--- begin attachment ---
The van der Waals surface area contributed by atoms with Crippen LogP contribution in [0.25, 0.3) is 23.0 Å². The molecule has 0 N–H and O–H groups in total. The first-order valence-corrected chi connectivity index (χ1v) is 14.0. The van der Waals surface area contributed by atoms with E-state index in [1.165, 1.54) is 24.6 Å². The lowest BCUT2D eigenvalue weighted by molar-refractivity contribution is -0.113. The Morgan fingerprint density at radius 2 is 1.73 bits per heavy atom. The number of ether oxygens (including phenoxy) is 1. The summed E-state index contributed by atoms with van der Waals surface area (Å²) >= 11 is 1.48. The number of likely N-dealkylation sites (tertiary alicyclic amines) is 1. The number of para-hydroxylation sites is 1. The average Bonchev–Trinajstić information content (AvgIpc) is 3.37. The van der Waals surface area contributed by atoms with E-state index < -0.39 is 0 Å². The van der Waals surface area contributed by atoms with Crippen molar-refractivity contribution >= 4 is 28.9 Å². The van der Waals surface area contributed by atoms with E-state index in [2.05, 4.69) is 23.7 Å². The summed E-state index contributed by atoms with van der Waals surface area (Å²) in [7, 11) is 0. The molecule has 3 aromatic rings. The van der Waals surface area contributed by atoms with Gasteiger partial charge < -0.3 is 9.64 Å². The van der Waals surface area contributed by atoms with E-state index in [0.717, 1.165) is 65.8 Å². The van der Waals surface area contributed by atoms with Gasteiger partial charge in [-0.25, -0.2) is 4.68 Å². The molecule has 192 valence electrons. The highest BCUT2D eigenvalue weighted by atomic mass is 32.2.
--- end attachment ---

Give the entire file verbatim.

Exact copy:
The van der Waals surface area contributed by atoms with Crippen LogP contribution in [0.25, 0.3) is 23.0 Å². The molecule has 0 N–H and O–H groups in total. The first-order valence-corrected chi connectivity index (χ1v) is 14.0. The van der Waals surface area contributed by atoms with E-state index in [1.165, 1.54) is 24.6 Å². The lowest BCUT2D eigenvalue weighted by molar-refractivity contribution is -0.113. The Morgan fingerprint density at radius 2 is 1.73 bits per heavy atom. The number of ether oxygens (including phenoxy) is 1. The summed E-state index contributed by atoms with van der Waals surface area (Å²) >= 11 is 1.48. The number of likely N-dealkylation sites (tertiary alicyclic amines) is 1. The number of para-hydroxylation sites is 1. The average Bonchev–Trinajstić information content (AvgIpc) is 3.37. The van der Waals surface area contributed by atoms with E-state index < -0.39 is 0 Å². The van der Waals surface area contributed by atoms with Crippen molar-refractivity contribution >= 4 is 28.9 Å². The van der Waals surface area contributed by atoms with E-state index in [2.05, 4.69) is 23.7 Å². The summed E-state index contributed by atoms with van der Waals surface area (Å²) in [7, 11) is 0. The molecule has 3 aromatic rings. The van der Waals surface area contributed by atoms with Gasteiger partial charge < -0.3 is 9.64 Å². The van der Waals surface area contributed by atoms with E-state index in [0.717, 1.165) is 65.8 Å². The van der Waals surface area contributed by atoms with Gasteiger partial charge in [-0.25, -0.2) is 4.68 Å². The molecule has 192 valence electrons. The highest BCUT2D eigenvalue weighted by atomic mass is 32.2.